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Ate a High-Fat Diet - Lost 200 lbs

Ate a High-Fat Diet  -  Lost 200 lbs

October 22, 2013 - The frequent reader here has no doubt heard Tommy Runesson's impressive story before. But now it's also in the Swedish newspaper Corren and we get to admire some new pictures of Tommy. Like the one above - it's probably time for a new pair of pants.

Here's the full article, translated into English.

Ate a High-Fat Diet - Lost 200 lbs

In two years Tommy Runesson lost 200 lbs. By exercising and eating fruit? No, with fat.

Initially, the diabetes nurse had trouble believing what she saw. The patient Tommy Runesson's blood sugar, cholesterol and lipid levels just kept improving, while he was eating exactly the opposite of what the official dietary guidelines dictate.

Tommy is full of contradictions in many ways. Despite always being obese, he has felt fine both physically and mentally. He has no idea what his health markers looked like when he was obese, as he had hardly ever seen a doctor. But he can take a guess...

- Oddly enough, I was never bullied, nor did I feel awkward as a fat boy. Perhaps someone yelled "fatso" at me in school at times, but it never stuck with me.

Tommy has a background as a trained chef and has always loved food, "real" food as he calls it, in the old traditional style. Meat and fish and rich sauces with piles of pasta, bread and potatoes. And Coca Cola. He had big portions and was obese already as a child. But he never had a sweet tooth, and was never particularly fond of pastries and candy.

As he felt fine, he didn't consider losing weight, even though deep inside he of course knew he should.

So, what happened?

- Well, this is actually pretty funny. I was googling for new recipes for béarnaise sauce and happened to end up on the journalist Sten Sture Skaldeman's homepage http://www.skaldeman.se (in Swedish). I was caught up in his life story, how he lost a weight loss contest and began to eat himself to death. He ate all the things that were good and forbidden and ignored the rest. To his great surprise all of his 155 unhealthy pounds started to melt off. And he's still alive! His motto is: "If we eat what we're meant to eat, we'll have the body we're meant to have."

- It's amazing that one person's attempt at eating himself to death started a national movement. After two years I had lost 200 lbs (90kg), all my health markers are excellent and I haven't experienced a second of suffering or hunger. This is an enjoyable method that I'll never let go of. My mother, father and brother have all joined too.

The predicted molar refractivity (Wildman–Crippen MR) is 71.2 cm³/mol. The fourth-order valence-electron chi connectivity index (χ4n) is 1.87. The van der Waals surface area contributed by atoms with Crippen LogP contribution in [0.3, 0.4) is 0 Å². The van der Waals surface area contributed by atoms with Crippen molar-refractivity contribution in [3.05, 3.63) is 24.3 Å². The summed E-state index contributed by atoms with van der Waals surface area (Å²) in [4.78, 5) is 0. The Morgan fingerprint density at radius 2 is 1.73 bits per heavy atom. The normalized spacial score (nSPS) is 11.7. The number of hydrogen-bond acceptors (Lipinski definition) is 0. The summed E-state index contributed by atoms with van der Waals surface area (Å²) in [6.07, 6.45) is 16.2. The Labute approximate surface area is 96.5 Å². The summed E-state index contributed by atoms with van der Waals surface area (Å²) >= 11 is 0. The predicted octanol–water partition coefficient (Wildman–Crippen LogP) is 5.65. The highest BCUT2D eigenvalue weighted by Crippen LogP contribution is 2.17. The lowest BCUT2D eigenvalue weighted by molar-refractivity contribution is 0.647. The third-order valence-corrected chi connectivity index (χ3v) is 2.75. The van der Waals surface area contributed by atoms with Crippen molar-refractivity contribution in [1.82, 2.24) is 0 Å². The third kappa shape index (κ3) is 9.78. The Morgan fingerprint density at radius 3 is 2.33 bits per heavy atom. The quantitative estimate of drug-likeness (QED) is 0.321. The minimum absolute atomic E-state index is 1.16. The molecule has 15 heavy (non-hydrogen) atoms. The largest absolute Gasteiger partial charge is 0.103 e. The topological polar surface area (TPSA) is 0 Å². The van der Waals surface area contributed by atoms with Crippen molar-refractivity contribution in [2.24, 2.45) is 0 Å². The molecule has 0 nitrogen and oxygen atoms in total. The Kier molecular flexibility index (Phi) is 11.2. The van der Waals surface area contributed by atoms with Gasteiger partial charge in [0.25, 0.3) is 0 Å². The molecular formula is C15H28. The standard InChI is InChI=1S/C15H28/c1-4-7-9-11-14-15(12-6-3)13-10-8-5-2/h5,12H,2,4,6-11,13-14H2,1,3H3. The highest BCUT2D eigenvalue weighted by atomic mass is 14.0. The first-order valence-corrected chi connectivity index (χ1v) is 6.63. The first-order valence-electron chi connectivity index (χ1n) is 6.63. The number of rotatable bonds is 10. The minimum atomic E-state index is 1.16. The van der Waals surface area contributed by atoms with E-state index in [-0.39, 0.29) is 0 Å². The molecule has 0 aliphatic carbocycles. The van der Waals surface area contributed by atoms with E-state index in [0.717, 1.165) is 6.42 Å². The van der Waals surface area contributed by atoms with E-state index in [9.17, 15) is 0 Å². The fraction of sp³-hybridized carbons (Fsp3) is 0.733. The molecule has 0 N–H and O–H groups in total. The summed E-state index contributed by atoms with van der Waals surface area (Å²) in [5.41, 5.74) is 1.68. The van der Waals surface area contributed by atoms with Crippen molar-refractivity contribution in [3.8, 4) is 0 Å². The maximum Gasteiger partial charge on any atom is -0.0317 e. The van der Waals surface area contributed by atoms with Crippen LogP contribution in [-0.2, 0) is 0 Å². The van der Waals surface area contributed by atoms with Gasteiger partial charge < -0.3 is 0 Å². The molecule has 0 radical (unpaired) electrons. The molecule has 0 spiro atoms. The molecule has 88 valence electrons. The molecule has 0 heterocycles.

Your food choices are very unusual, an ultra-strict LCHF diet, and many may react to the amount of butter you consume.

- I've always loved herb butter, béarnaise sauce and mayonnaise. If you have a problem with these, I suggest that at least you choose fattier meat cuts. Pork loin instead of pork chops. Entrecote instead of steak and fillet. Chicken thighs instead of chicken breasts. It's marbled, tastes better and is cheaper. You don't have to be as strict as I am. The fat can also just come from full-fat cream, cheese and sour cream, but they contain a little more carbohydrates. The trick with an LCHF diet is that the fat keeps you satiated.

From reading your blog, we understand that you are a number nerd. Your health markers are constantly updated.

- Yes, I think it's interesting. I'm since long enjoying a completely flat blood sugar level, it never dips.

Critics argue that the climate will collapse if we all pig out on meat.

- We shouldn't. We shouldn't increase the amount of protein, just skip the carbohydrates and add saturated fat.

Sugar vs. other carbohydrates, isn't this where opinions differ?

- Yes, all agree that refined sugar is bad. But I also claim that starchy carbohydrates, grain flours, that are converted to sugar in the digestive tract, are equally great villains.

The acronym LCHF has become negatively charged.

- Yes, many have begun to call it a low-carb diet instead. The acronym LCHF is a Swedish invention, and I don't hide the fact that it probably saved my life. I will gladly debate with any dietitian. I am well read, and I don't exactly represent the only success story in this area. Now I am a trained diet counselor and I give lectures.

Wherein lies the controversial part in this?

- There's no big money involved in LCHF, but there certainly is in the food industry and the dietary advice feeding the pharmaceutical industry. It's about prestige and money. There are diabetes clinics that hand out brochures on how to eat, published by pharmaceutical companies selling insulin! Imagine that all dietitians, who are now discouraging fat consumption, would suddenly say "oops, we were wrong!" They'd then be admitting that their advice has led to a deterioating quality of life for hundreds of thousands of diabetics and obese patients.

- But time is running out. Many people's lives are at stake.

Corren: Ate a High-Fat Diet - Lost 200 lbs (Original article in Swedish, by Carina Glenning, Östgöta Correspondenten, Sweden.

( via dietdoctor.com )


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